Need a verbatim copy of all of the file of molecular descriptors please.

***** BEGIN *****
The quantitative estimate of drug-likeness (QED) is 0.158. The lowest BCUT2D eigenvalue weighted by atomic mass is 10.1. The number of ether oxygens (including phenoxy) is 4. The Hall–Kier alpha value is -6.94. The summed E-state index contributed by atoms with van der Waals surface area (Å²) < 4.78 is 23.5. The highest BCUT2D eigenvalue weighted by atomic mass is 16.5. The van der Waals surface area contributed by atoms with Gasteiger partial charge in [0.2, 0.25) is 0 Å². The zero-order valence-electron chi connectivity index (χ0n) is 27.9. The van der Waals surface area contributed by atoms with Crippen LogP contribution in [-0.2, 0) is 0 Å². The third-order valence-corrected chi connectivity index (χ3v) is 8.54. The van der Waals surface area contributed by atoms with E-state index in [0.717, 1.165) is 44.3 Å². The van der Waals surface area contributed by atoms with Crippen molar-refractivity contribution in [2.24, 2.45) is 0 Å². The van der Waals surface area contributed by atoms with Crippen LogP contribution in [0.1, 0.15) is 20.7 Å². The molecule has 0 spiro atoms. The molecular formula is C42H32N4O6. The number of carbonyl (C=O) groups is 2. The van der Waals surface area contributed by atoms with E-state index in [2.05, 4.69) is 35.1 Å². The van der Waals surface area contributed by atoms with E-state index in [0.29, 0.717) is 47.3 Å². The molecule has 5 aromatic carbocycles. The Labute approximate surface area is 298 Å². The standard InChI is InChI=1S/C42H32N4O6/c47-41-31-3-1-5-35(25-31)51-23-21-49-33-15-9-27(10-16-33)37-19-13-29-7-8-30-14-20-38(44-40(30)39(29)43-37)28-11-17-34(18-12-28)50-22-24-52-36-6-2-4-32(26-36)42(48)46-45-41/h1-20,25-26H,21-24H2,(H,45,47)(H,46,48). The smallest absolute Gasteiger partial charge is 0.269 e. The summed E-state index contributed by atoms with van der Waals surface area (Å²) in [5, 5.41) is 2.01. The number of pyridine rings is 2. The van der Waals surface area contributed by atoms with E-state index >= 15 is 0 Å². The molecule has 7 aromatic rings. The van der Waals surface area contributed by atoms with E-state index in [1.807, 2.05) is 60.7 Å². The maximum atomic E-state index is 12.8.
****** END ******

The quantitative estimate of drug-likeness (QED) is 0.158. The lowest BCUT2D eigenvalue weighted by atomic mass is 10.1. The number of ether oxygens (including phenoxy) is 4. The Hall–Kier alpha value is -6.94. The summed E-state index contributed by atoms with van der Waals surface area (Å²) < 4.78 is 23.5. The highest BCUT2D eigenvalue weighted by atomic mass is 16.5. The van der Waals surface area contributed by atoms with Gasteiger partial charge in [0.2, 0.25) is 0 Å². The zero-order valence-electron chi connectivity index (χ0n) is 27.9. The van der Waals surface area contributed by atoms with Crippen LogP contribution in [-0.2, 0) is 0 Å². The third-order valence-corrected chi connectivity index (χ3v) is 8.54. The van der Waals surface area contributed by atoms with E-state index in [0.717, 1.165) is 44.3 Å². The van der Waals surface area contributed by atoms with Crippen molar-refractivity contribution in [2.24, 2.45) is 0 Å². The van der Waals surface area contributed by atoms with Crippen LogP contribution in [0.1, 0.15) is 20.7 Å². The molecule has 0 spiro atoms. The molecular formula is C42H32N4O6. The number of carbonyl (C=O) groups is 2. The van der Waals surface area contributed by atoms with E-state index in [2.05, 4.69) is 35.1 Å². The van der Waals surface area contributed by atoms with E-state index in [0.29, 0.717) is 47.3 Å². The molecule has 5 aromatic carbocycles. The Labute approximate surface area is 298 Å². The standard InChI is InChI=1S/C42H32N4O6/c47-41-31-3-1-5-35(25-31)51-23-21-49-33-15-9-27(10-16-33)37-19-13-29-7-8-30-14-20-38(44-40(30)39(29)43-37)28-11-17-34(18-12-28)50-22-24-52-36-6-2-4-32(26-36)42(48)46-45-41/h1-20,25-26H,21-24H2,(H,45,47)(H,46,48). The smallest absolute Gasteiger partial charge is 0.269 e. The summed E-state index contributed by atoms with van der Waals surface area (Å²) in [5, 5.41) is 2.01. The number of pyridine rings is 2. The van der Waals surface area contributed by atoms with E-state index >= 15 is 0 Å². The molecule has 7 aromatic rings. The van der Waals surface area contributed by atoms with E-state index in [1.807, 2.05) is 60.7 Å². The maximum atomic E-state index is 12.8.